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Are we teaching books or teaching readers?

That question jumped out of Chapter 4 of The Book Whisperer and smacked me! It is posed by Donalyn Miller in response to a debate about whether to allow students to read "mind candy" for pure "escapism" or require all books they read to be up to the teacher's standard of superior "literary value".

She goes on to say, "By allowing and encouraging students to read what they want, I also endorse their culture and their interests -- something we do not do enough in school ... Once students find at least one book they like and receive approval for reading books of their own choice, it is easier to move them toward books you suggest."

These thoughts are reasons why I don't agree with Charlotte Mason's opinion about "twaddle". Of course you cannot just let your students read any 'ol trash, any 'ol time, all the time. But I think about myself ... sometimes I read some great stuff, and sometimes I just want an easy read with a good, if even mind-numbing, storyline!

Ms. Miller refers to one student who was really into the Halo series, based on the popular Xbox 360 video game, when he had been more than a reluctant reader up to that point. She piggybacked off this selection to recommend other more "nutritional" literary selections based on his interest in that genre and type of storyline.

I had this same type of experience with Dawson last year. There was absolutely no interest on his part in reading. Then he picked up the first in the Halo series and read it in a matter of a few days. He even read it instead of playing it! I can learn more about this series and get some recommendations of some award-winning fantasy fiction books that might interest him.

Back to the read-what-you-want-free-for-all ... Donalyn Miller requires her students to read 40 books per year! If the book is over 350 pages, it counts as two books. She allows her students to choose their own books. But to get them to read a variety of books, she requires that they read a certain number of books from different genres, including poetry, historical fiction, mystery, informational, and biographical, just to name a few. The students are then free to choose whichever books they want as long as they meet the genre requirements.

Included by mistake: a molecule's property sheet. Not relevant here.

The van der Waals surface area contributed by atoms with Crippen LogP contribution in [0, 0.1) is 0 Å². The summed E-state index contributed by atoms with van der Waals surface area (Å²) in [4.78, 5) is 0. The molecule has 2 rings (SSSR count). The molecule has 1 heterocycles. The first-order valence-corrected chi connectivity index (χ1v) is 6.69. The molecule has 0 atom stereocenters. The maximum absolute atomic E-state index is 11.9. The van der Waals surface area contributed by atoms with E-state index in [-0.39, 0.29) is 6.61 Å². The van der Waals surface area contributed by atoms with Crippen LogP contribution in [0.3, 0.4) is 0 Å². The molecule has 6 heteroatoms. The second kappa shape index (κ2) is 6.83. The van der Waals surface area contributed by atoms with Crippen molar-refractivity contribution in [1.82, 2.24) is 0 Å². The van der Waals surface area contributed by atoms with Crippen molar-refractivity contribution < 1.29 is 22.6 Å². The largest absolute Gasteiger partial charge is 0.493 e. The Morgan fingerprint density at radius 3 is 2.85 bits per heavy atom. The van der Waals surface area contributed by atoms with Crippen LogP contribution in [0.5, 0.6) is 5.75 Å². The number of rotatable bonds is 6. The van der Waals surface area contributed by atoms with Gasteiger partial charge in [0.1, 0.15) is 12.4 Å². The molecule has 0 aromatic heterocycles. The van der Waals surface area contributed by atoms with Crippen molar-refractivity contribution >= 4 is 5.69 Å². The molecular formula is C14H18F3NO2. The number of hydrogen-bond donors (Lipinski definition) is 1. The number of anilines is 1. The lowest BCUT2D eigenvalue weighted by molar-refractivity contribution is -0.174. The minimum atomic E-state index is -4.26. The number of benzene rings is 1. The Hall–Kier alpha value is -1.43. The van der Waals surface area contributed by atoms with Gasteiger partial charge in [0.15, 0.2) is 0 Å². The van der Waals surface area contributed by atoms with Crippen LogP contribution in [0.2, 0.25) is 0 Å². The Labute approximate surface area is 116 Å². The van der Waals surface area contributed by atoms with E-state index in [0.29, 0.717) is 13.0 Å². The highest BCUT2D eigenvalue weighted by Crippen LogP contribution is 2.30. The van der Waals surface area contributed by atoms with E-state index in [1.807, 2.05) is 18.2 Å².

And then they just stinkin' start reading and read all the time!

Finally, she has this to say about the "Reading Freedom" her students have, "[Students] need a place to start. To provide scaffolding that will help them develop their own plans, I provide students with an approach for reading ...."

The place to start, is in the midst of their own interests with approval of their likes and dislikes. The scaffolding is the genre requirement list.

I don't know that I will require 40 books, probably more like 20, because we will, additionally, be reading Living Books as part of our U.S. History unit. But I like the idea of providing Dawson with a genre requirement list, pared down for a 20 book total, and allowing him to choose his own reading material within those genres.


  1. Great thoughts! I agree whole-heartedly! I hope the kids meet the goal of 20. I'm sure they will with a teacher that has this mindset. :)


  2. great thoughts. i'm so glad i did this with my little reluctant reader. she'll be starting 4th grade soon, and is finally starting to read for the joy of it. the key {as you mentioned} was allowing her to find her own interests in books. i learned early on that 'required readying' books were not going to work for us... as in abeka's reading books.


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